Some like it hot, sure, but lately it seems like everyone is ratcheting up the heat and adding a spicy kick to foods. A July article in The Wall Street Journal reported that, according to Euromonitor, retail sales of hot sauces jumped by almost one-quarter over the past five years, to about $700 million in 2018—the biggest gain among condiments—while small brands made up 41% of the hot sauce market last year.
“Spicy condiments are responsible for 85% of the growth in overall condiment sales in the United States, and $26 million of the $31 million increase in the second quarter of 2019 was related to spicy sauces,” says David O. Figueroa Jr., president and creative director of Melinda’s Foods in Irving, Texas. “The desire for spice with condiments and food is driving consumer demand.”
Bringing the Heat
At Slice Pizza & Brew, with two locations in Birmingham, Alabama, co-founder/co-owner Chris Bajalieh agrees that customer demand for hot sauces has increased. “Pizzerias can try several different options: a much spicier option for a wing sauce (for tossing); a less spicy option, to be used as a pizza base; and a third option for customers’ tableside use on individual pizzas,” Bajalieh suggests. “Due to customers’ demand for diversity and varying heat sensitivity, restaurants should have at least five on hand—hot, mild, housemade, specialty and a local option.”
“Spicy condiments are responsible for 85% of the growth in overall condiment sales in the United States, and $26 million of the $31 million increase in the second quarter of 2019 was related to spicy sauces.”
— David O. Figueroa Jr., Melinda’s Foods
But how do you choose the hot sauces that will complement your food’s flavors rather than overwhelm them? Josh Huggard, manager of operational services at Boston-based Oath Pizza, focuses on spiciness (to conform to different “tolerance levels”) and flavor (to align with a premium-quality perception). “We choose a sauce that is spicy but will not ruin a person’s meal. I’d rather have a sauce that’s mild but has more flavor than a hotter sauce with less flavor, to create a taste guests love,” Huggard says. “There will always be people who think ‘the hotter, the better,’ and for them, we offer a spicier hot sauce in the dining room, so they can use as much as they can handle!”
TIP: “We mix Tabasco Chipotle with our white sauce to make our Southern Chipotle Sauce, the base for our Kickin’ Carnitas Pizza. Our Creamy Sriracha Sauce is the base for our Sriracha-Cha pizza, with pineapple, bacon, green onions and a sriracha swirl. We even have a Hot Sauce Station, where customers can try a variety of hot sauces.”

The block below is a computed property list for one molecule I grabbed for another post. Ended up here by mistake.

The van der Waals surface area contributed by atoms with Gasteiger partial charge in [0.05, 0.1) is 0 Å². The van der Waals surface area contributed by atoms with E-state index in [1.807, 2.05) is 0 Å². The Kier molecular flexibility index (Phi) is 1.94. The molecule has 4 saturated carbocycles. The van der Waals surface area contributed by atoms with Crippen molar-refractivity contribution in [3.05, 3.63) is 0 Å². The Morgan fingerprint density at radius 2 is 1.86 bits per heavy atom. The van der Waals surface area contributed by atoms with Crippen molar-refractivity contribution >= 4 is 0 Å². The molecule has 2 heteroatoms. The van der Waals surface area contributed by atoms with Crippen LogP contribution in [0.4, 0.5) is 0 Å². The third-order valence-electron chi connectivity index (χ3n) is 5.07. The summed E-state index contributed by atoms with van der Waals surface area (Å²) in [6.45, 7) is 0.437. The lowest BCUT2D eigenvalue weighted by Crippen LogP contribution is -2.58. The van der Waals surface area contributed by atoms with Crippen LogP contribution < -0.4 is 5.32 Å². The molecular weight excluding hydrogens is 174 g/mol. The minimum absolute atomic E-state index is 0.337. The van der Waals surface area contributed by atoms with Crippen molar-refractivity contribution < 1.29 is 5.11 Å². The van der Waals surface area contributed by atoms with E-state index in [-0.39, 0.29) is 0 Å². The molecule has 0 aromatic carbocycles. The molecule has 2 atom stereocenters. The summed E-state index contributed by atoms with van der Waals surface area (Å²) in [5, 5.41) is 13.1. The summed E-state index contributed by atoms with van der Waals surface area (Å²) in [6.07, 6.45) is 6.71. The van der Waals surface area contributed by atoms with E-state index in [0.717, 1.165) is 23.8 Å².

—Jeff Davis, director of operations, Woodstock’s Pizza, San Diego, CA
Figueroa calls hot sauce “a liquid alternative to your dried spice rack,” with a format that blends in quickly when added as a cooking ingredient or after cooking as a condiment. Just as many pizzerias serve dried red pepper flakes alongside their slices, he believes the ideal hot sauce brings red cayenne pepper flavor to the table, blended with ingredients that boost flavor and balance the heat of the peppers. “It isn’t the hottest pepper, bringing that balance of enough heat and flavor to not overwhelm a pizza,” Figueroa says. “Some hot sauces just use vinegar and salt, but that will make all food taste acidic, with vinegar first, pepper flavor second—hence, most likely changing and overpowering the flavor of whatever you’re making.” Finally, for true heat seekers, Figueroa recommends a ghost pepper sauce or habanero hot sauce to raise the temperature a few notches.
Into the Fire
Properly incorporating hot sauce into your recipes will also help ensure the ideal balance. At Slice Pizza & Brew, chefs consider hot sauce as a secondary ingredient for pizza base sauces or as pizza toppings, to avoid overwhelming other flavors. The Wing & a Prayer pie, for example, is topped with braised chicken that has been soaked in a hot-sauce marinade, plus bacon, green and red onions, tomatoes, blue cheese crumbles, and ranch dressing, plus a hot-sauce drizzle on top. “Hot sauces can even be used in certain base sauce recipes, as long as they’re used as a secondary spice and complement the sauce’s flavor profile,” Bajalieh adds. “For example, a tomato-base sauce would require a sweeter hot sauce to be added in place of a spice.”
TIP: “In a base sauce recipe, hot sauce plays well on thinner crusts with lighter ingredients or topped with prosciutto or other cured meats with a touch of creamy cheese.”
—Katie Borger, senior director of marketing, Boston’s Pizza Restaurant & Sports Bar, Dallas, TX
Using the right amount of hot sauce in base sauce recipes “adds another layer of flavor and can also add a mild kick,” Huggard says. “We use hot sauce to make our housemade chili oil, and for the aioli on our popular Spicy Mother Clucker pizza, with mozzarella, pickled red onions, roasted chicken, scallions, spicy aioli, and sriracha. Many of our guests put hot sauce or chili oil on all of our pizzas. It’s even a great addition to our new cheesy breadsticks.” Huggard loves to pair hot sauce with protein-based and cured meat pizzas—for example, the Luau pizza, with pulled pork and pineapple, melds smokiness, heat and cooling sweetness for a multilayered flavor explosion.
The bottom line: If you can stand the heat, don’t be afraid to get creative in the kitchen. Chances are, the hot sauce trend will continue to set mouths aflame for the foreseeable future. “People realize hot sauce not only adds more heat but also adds tremendous flavor,” Huggard concludes. “With so many hot sauces and different flavor profiles on the market, I recommend trying different types. Once you find one that’s the perfect blend for you, you’ll find yourself using it on almost everything!”
Tracy Morin is PMQ’s senior copy editor.